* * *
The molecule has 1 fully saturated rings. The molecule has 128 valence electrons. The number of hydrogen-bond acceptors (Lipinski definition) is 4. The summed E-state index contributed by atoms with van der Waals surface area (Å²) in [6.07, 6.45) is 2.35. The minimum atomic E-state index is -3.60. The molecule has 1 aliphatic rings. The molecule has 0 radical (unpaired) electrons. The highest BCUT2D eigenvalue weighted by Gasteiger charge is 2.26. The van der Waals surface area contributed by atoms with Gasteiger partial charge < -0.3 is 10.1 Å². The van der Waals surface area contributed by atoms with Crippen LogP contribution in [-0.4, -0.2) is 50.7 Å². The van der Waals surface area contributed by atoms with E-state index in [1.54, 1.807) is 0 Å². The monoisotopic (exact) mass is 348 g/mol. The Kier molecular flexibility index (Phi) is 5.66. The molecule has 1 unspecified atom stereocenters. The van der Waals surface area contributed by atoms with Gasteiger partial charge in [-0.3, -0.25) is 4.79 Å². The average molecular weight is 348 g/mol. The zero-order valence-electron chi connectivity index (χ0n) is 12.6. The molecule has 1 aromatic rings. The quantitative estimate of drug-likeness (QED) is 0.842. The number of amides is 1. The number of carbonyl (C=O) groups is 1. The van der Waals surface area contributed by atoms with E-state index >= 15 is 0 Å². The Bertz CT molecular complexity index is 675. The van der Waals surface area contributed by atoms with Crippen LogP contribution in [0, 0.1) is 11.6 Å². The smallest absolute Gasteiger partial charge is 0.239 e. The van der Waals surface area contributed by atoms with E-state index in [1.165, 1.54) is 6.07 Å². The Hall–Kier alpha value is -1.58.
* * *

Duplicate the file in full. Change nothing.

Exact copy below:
The molecule has 1 fully saturated rings. The molecule has 128 valence electrons. The number of hydrogen-bond acceptors (Lipinski definition) is 4. The summed E-state index contributed by atoms with van der Waals surface area (Å²) in [6.07, 6.45) is 2.35. The minimum atomic E-state index is -3.60. The molecule has 1 aliphatic rings. The molecule has 0 radical (unpaired) electrons. The highest BCUT2D eigenvalue weighted by Gasteiger charge is 2.26. The van der Waals surface area contributed by atoms with Gasteiger partial charge < -0.3 is 10.1 Å². The van der Waals surface area contributed by atoms with Crippen LogP contribution in [-0.4, -0.2) is 50.7 Å². The van der Waals surface area contributed by atoms with E-state index in [1.54, 1.807) is 0 Å². The monoisotopic (exact) mass is 348 g/mol. The Kier molecular flexibility index (Phi) is 5.66. The molecule has 1 unspecified atom stereocenters. The van der Waals surface area contributed by atoms with Gasteiger partial charge in [-0.3, -0.25) is 4.79 Å². The average molecular weight is 348 g/mol. The zero-order valence-electron chi connectivity index (χ0n) is 12.6. The molecule has 1 aromatic rings. The quantitative estimate of drug-likeness (QED) is 0.842. The number of amides is 1. The number of carbonyl (C=O) groups is 1. The van der Waals surface area contributed by atoms with E-state index >= 15 is 0 Å². The Bertz CT molecular complexity index is 675. The van der Waals surface area contributed by atoms with Crippen LogP contribution in [0, 0.1) is 11.6 Å². The smallest absolute Gasteiger partial charge is 0.239 e. The van der Waals surface area contributed by atoms with E-state index in [1.165, 1.54) is 6.07 Å². The Hall–Kier alpha value is -1.58.